In collaboration with WFP, TPI has recently published the second in its ‘Navigator’ toolbook series: The Partnership Culture Navigator. The toolbook has been designed as a practical guide to help users navigate the challenges of dealing with different organisational cultures when working in cross-sector partnerships. Differences in organisational and professional cultures are a common source of misunderstanding in international collaboration: they can reduce the efficiency and the impact of cross-sector partnerships and can generate risk. The Navigator outlines a number of key issues for consideration and proposes some achievable actions that can be taken both to make it easier to deal with different cultures and to make your own organisational culture more partnership-friendly.
The Navigator is intended for strategic and operational staff in any organisation for which working in partnership is integral to the achievement of its strategic mission. This will include policy-makers, senior managers, partnership specialists, human resources staff and operational field staff. It assumes that working in cross-sector partnership is of considerable importance to the organisation. It also assumes that the individuals or teams using this Navigator will have some role and capacity as agents of change – actors in an organisation who might, at some level, be able to instigate, lead or catalyse change. Such changeagents may be working independently or in collaboration with an external consultant. In either case the Navigator is designed to identify potential problems and to suggest routes to possible solutions.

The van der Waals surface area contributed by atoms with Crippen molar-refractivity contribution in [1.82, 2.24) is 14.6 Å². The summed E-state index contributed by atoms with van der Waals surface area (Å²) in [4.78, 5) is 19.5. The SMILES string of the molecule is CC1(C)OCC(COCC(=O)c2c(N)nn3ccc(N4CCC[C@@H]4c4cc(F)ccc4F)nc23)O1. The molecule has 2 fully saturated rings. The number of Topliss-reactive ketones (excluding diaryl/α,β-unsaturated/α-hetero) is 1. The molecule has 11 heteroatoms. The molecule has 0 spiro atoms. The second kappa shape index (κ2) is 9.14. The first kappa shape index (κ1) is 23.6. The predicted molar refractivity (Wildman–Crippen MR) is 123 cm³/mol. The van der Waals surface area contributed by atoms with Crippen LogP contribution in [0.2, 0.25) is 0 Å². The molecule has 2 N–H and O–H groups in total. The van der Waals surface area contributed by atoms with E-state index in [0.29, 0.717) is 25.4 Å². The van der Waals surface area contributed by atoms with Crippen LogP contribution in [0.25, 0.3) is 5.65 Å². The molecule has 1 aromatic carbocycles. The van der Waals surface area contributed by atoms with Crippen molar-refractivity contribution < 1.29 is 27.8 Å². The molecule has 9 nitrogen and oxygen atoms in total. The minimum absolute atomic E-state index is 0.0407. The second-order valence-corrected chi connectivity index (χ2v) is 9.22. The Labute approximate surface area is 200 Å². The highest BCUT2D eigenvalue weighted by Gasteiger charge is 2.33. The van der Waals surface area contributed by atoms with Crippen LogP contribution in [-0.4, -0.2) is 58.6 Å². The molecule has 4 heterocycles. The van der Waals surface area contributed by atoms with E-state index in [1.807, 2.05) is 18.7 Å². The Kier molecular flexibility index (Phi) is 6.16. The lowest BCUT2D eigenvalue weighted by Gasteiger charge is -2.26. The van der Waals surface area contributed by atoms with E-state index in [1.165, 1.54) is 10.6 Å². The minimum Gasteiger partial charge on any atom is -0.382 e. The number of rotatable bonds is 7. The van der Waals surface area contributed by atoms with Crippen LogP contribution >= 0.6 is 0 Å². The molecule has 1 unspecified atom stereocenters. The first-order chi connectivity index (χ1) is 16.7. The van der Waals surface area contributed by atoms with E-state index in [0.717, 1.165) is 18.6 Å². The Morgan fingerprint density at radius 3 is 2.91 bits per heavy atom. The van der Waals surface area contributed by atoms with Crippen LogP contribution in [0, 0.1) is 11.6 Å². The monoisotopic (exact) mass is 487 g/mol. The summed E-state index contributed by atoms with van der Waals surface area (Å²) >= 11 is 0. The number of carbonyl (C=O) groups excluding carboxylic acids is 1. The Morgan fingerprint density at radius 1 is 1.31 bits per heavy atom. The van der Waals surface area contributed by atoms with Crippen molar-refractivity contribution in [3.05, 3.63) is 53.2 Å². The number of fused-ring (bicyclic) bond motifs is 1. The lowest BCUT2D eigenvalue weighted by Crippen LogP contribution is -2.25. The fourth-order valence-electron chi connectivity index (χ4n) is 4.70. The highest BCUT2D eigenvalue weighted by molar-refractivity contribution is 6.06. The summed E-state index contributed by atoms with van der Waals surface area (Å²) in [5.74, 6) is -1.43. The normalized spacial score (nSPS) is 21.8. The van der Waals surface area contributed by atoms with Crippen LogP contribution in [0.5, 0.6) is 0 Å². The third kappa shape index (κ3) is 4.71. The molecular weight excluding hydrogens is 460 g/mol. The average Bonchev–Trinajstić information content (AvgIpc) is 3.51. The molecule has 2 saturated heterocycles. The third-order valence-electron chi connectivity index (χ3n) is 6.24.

The booklet aims to provide some insights into the cultural misalignment that can occur between organisations in cross-sector partnership and to offer some practical step-by-step guidance on how to deal with such misalignment. Its observations and recommendations are rooted in the belief that even relatively small changes in the way that an organisation operates will generate rewards in terms of its ability to manage valued external relations. The material in the Navigator derives both from research and from real-life practice. Four of the sections also
contain case studies provided by WFP staff. These have been selected both to illustrate key points raised in the main text and to provide practical examples of solutions to the challenges of building partnerships between culturally